Intensity VII was assigned to a large part of the locality of Le Teil (excluding La Rouvière and Mélas districts in the intensity VIII zone) and the locality of Viviers. Chimney damage, despite being observed all over the Le Teil, concerned only a part of them and was mainly limited to chimney caps, with multiple rotations or horizontal shifts. Only a small proportion of them collapsed. Many masonry houses (fieldstone or simple stone, vulnerability A to B) were affected by damage grades up to D3 and a few damage D4 were observed with massive failures of non-structural inner walls or partly collapsed floors.

South of the city centre, up to the quarry (Frayol, La Violette, and Paul Langevin neighbourhoods) many D2 to D3 have been observed within vulnerability class A and B individual houses (one or two floors) and streets of adjoining houses (two floors in majority. Even if some damage is visible from outside, it is only during the inside visit that we could observe the numerous D2 to D3 with frequent to generalized open fissures and their continuity from wall through roofs. Vertical fissures at the angle of the houses and diagonal fissures (in a X shape) between windows corner and roof are common. We also observed very often horizontal cracks at the wall–floor connection, suggesting possible vertical decoupling between walls and floors consistent with the description of strong and short vertical acceleration by inhabitants. Several walls of rounded stone (vulnerability A) collapsed from the height of houses (2 to 3 floors) on the roof of the attached house, sometimes piercing it. Along the Paul Langevin boulevard, a differential effect was observed on the buildings due to their position on a slight slope. Although little damage is visible on the outside of the buildings on the street side, the façades on the lower side of the slope are more damaged. Also, some staircases collapsed or were severely damaged by the earthquake. However, the few more recent buildings existing in this area (vulnerability C to D) did not suffer from any damage.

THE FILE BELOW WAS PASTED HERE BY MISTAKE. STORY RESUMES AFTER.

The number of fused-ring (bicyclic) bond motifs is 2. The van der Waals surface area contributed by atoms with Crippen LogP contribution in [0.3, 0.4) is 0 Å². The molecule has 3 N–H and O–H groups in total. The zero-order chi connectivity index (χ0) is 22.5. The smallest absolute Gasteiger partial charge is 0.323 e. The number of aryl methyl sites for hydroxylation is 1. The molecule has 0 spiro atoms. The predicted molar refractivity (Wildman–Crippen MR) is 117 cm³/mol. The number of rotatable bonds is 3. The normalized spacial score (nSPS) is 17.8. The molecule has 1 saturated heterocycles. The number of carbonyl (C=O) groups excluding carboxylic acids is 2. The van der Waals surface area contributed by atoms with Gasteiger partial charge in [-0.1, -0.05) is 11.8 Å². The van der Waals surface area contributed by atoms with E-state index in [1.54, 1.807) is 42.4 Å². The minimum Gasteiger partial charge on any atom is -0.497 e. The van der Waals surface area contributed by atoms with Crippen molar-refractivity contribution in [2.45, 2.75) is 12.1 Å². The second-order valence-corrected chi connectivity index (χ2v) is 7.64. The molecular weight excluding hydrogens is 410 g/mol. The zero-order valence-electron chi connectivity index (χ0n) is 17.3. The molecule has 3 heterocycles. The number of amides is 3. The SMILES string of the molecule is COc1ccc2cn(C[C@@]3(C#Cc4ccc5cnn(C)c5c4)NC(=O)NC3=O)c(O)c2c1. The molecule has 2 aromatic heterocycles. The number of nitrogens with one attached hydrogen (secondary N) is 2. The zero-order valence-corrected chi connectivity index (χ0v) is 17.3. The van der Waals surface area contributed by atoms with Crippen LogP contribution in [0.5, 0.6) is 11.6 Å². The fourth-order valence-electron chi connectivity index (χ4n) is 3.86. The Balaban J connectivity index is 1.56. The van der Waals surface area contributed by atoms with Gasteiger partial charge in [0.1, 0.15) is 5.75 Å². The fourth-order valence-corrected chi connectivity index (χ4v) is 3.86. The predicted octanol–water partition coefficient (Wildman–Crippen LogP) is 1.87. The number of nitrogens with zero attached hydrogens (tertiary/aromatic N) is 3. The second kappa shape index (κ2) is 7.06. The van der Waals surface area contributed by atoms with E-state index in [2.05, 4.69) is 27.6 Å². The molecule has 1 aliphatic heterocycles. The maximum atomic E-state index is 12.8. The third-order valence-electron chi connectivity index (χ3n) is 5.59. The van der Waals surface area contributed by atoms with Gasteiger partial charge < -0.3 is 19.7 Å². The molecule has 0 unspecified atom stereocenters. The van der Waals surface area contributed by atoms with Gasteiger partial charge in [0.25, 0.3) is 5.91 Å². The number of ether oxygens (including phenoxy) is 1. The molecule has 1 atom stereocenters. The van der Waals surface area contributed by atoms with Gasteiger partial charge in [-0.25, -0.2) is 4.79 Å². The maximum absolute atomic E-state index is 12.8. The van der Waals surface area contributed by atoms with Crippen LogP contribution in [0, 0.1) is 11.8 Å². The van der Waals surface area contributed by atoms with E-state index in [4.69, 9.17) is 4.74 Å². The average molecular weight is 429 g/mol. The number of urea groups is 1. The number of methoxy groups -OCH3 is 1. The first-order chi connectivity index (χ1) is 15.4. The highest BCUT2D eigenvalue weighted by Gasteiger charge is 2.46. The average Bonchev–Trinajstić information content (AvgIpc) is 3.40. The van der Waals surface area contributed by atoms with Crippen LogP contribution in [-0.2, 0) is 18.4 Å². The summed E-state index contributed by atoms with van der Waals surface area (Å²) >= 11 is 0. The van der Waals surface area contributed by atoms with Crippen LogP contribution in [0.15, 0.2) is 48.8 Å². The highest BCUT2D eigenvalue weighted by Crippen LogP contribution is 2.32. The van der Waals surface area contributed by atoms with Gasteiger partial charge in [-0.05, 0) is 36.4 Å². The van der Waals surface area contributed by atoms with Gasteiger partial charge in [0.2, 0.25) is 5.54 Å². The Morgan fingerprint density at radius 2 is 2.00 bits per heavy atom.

Two cemeteries are also present in the intensity-VII part of the municipality; a few displacements of small objects have been observed there, but no displacement of funeral slabs [Causse et al. 2021].

The mayor of Le Teil, a city of less than 9000 inhabitants and less than 3000 buildings, issued 794 evacuation orders, mostly in the city centre. Many inhabitants were able to return to their homes after a few days or weeks, but the State had to rehouse 245 families.

In the Viviers locality, excluding the rural Rocherenard district described below, some renovated stone houses (vulnerability B) show D3 damage. Most of the damage is of type D1 and D2 in buildings of vulnerability A and B. Non-capillary cracks were observed in a concrete building (vulnerability C, damage D2) located very close to the quarry. There is an obvious decrease in damage with the distance to the fault plane, as the locality has a large NS extension (distance from the fault varies from 0 to about 8 km, the central part being about 4 km away). It should be noted that the number of decrees of unsafe property increases as we get closer to the surface rupture.